After a couple of jobs and then my first attempt of running a company and failing, I found myself ready to start my own company in the technology staffing sector and from my apartment in South London, UK.
I started the company with very little capital, no business experience, and a strong will to succeed, which saw me grow the company from zero to around $60m in under ten years.
The world of businessman
Let’s turn our attention now to the word “businessman” and what does it mean.
We can look at the definitions, but we will get to the issue of running a business later through my story and here is where we part company with the entrepreneur, if only temporarily.
Many bright young people leave school, go to college and then achieve a business qualification such as an MBA.
From here they could enter a company and work their way right up to becoming the CEO of that company and take a few more CEO positions before retiring gracefully and looking back on such a rewarding experience.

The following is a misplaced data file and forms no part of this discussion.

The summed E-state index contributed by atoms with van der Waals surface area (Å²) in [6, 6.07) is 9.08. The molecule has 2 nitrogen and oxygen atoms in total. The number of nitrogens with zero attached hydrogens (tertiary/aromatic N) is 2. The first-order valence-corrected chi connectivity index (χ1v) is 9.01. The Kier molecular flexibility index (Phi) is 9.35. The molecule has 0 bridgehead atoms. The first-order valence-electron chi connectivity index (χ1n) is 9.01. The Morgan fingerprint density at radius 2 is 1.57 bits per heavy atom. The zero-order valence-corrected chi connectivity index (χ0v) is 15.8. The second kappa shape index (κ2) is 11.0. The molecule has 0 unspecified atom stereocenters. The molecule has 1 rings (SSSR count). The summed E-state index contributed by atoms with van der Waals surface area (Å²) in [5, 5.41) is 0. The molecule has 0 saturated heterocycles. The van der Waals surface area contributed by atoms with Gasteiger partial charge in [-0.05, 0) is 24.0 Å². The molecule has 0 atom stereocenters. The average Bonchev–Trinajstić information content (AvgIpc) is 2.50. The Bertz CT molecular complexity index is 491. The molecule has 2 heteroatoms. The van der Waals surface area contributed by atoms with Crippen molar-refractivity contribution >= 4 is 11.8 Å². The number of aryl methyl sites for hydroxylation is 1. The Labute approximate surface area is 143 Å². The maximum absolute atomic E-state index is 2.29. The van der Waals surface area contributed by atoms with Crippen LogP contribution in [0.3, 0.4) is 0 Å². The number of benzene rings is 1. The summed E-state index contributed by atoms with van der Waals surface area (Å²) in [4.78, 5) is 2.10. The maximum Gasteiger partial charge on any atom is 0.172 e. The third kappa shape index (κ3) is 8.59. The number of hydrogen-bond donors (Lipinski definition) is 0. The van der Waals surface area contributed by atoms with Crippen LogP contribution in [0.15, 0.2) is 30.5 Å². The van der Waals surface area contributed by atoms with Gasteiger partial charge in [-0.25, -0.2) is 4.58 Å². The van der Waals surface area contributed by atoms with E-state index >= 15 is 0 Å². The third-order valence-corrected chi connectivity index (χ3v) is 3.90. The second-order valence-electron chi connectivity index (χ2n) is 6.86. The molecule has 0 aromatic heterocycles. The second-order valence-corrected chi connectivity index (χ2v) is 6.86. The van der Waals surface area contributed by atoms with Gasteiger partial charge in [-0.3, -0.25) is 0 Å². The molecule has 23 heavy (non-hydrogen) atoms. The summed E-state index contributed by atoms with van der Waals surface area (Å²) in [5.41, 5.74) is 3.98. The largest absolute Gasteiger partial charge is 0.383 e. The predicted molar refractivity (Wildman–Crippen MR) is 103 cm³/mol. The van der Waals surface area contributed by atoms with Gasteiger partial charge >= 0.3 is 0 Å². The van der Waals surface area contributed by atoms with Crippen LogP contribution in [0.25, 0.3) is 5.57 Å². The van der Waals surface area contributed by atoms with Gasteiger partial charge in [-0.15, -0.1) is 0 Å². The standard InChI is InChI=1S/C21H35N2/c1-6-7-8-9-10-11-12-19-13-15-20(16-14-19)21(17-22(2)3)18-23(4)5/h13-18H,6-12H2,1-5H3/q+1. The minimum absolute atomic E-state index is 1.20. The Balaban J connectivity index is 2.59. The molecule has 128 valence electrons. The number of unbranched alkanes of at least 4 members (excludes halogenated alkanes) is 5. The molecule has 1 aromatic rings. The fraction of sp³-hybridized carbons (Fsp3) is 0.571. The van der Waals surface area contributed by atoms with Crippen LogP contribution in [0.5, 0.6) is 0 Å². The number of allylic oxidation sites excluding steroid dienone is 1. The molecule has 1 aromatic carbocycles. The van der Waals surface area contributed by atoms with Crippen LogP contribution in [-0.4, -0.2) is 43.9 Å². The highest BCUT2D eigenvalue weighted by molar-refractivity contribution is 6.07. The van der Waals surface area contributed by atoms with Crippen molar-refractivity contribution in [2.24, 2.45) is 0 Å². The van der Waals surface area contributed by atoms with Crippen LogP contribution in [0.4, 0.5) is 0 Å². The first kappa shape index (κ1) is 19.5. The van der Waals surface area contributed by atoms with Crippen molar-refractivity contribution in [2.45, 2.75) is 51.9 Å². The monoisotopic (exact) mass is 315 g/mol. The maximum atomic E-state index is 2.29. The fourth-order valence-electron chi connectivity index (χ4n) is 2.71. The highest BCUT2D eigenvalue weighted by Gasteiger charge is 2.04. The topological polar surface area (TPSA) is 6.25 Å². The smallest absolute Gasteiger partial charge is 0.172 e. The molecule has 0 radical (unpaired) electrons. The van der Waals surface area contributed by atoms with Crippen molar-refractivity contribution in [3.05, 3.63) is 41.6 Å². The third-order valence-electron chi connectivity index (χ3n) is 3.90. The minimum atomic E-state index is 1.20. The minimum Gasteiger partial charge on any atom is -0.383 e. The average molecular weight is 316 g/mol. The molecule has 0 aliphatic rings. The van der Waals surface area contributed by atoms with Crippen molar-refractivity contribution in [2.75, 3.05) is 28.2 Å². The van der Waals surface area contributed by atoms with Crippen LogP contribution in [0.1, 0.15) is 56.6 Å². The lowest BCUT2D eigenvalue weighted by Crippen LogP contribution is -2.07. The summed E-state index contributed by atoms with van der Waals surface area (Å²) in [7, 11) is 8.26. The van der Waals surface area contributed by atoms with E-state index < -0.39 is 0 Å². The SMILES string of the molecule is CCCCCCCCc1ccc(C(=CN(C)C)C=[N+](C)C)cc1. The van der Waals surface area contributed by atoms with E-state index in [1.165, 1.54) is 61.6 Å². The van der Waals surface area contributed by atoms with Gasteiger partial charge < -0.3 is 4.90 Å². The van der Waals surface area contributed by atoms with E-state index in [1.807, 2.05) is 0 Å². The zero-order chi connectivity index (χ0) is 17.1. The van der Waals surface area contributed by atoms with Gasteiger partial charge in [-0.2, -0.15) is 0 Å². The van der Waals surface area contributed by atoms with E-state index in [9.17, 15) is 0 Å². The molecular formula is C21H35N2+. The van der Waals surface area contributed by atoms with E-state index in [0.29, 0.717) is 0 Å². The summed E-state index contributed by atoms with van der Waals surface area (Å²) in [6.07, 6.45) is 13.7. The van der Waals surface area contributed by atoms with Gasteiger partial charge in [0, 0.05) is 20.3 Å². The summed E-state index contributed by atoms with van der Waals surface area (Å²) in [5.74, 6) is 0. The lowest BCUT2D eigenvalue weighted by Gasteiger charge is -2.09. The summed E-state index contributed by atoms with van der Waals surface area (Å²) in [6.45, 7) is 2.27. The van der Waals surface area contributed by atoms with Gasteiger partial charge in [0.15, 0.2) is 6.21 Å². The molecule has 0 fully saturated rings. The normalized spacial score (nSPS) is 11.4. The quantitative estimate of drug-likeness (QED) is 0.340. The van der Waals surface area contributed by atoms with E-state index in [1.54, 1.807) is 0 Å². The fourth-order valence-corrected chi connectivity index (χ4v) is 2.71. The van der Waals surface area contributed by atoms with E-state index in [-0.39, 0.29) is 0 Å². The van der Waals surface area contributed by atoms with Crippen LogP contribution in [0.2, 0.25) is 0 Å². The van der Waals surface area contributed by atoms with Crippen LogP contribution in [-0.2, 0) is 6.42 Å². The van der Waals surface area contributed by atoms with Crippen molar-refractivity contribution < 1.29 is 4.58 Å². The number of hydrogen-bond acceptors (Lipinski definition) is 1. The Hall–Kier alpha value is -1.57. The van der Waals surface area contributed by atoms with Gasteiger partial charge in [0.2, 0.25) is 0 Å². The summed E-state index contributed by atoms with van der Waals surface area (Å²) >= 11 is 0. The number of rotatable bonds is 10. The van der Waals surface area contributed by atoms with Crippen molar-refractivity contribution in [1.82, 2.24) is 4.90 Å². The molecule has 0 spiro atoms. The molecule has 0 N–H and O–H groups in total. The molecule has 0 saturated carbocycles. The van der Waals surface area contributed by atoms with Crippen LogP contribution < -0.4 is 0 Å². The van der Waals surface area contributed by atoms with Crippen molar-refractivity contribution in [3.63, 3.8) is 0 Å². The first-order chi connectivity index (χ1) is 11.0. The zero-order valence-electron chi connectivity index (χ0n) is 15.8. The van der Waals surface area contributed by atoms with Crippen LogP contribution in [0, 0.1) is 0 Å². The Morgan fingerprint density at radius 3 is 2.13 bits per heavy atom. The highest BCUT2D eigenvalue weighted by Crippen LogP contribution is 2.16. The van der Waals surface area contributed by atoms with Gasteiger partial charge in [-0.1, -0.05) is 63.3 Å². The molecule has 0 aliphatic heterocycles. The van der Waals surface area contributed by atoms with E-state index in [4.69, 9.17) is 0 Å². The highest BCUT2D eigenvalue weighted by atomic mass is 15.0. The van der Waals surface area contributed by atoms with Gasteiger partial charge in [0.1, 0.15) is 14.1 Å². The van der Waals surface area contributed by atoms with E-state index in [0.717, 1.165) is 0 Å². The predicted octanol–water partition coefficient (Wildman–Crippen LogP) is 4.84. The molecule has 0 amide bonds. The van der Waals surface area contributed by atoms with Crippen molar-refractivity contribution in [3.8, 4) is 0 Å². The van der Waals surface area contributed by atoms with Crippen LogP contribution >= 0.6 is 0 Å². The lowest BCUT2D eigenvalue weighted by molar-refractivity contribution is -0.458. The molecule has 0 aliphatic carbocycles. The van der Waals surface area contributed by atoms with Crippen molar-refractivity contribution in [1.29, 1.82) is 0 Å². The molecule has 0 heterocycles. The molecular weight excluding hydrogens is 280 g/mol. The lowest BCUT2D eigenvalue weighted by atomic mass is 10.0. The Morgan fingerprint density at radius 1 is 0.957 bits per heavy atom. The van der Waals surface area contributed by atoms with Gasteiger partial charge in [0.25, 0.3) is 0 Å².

Look at the famous CEO of General Electric (GE) – Jack Welch.
Welch was a legend, no matter what anyone thinks of him and he is a true example of a businessman. He transformed the company during his tenure and had a streak of perfectionism that was unrivalled at the time.
There are many CEO’s like Welch and many junior executives who are working their way up through the ranks to emulate him or others they admire and you don’t even have to be a CEO, because there are many other successful businessmen who don’t make it to the dizzy heights of being a CEO, but who are nevertheless successful.
What about the ground between a businessman and an entrepreneur?
Well, every entrepreneur by default is a businessman simply because of the fact they are in business, but not every businessman is an entrepreneur.
Take Lord Sugar for example – he is both an entrepreneur and a hugely successful businessman. Starting from humble beginnings selling goods in the East End of London, he now runs a huge successful corporation and equally, there are many CEO’s and executive leaders who have a tremendous amount of entrepreneurial flair.
There is clearly an overlap, but I will say that many businessmen and women that I have spoken to over the years, will firmly state that they are not entrepreneurs and stick to their educational training, to give the foundations for the “language of business,” such as an MBA and progress through the corporate ladders of success.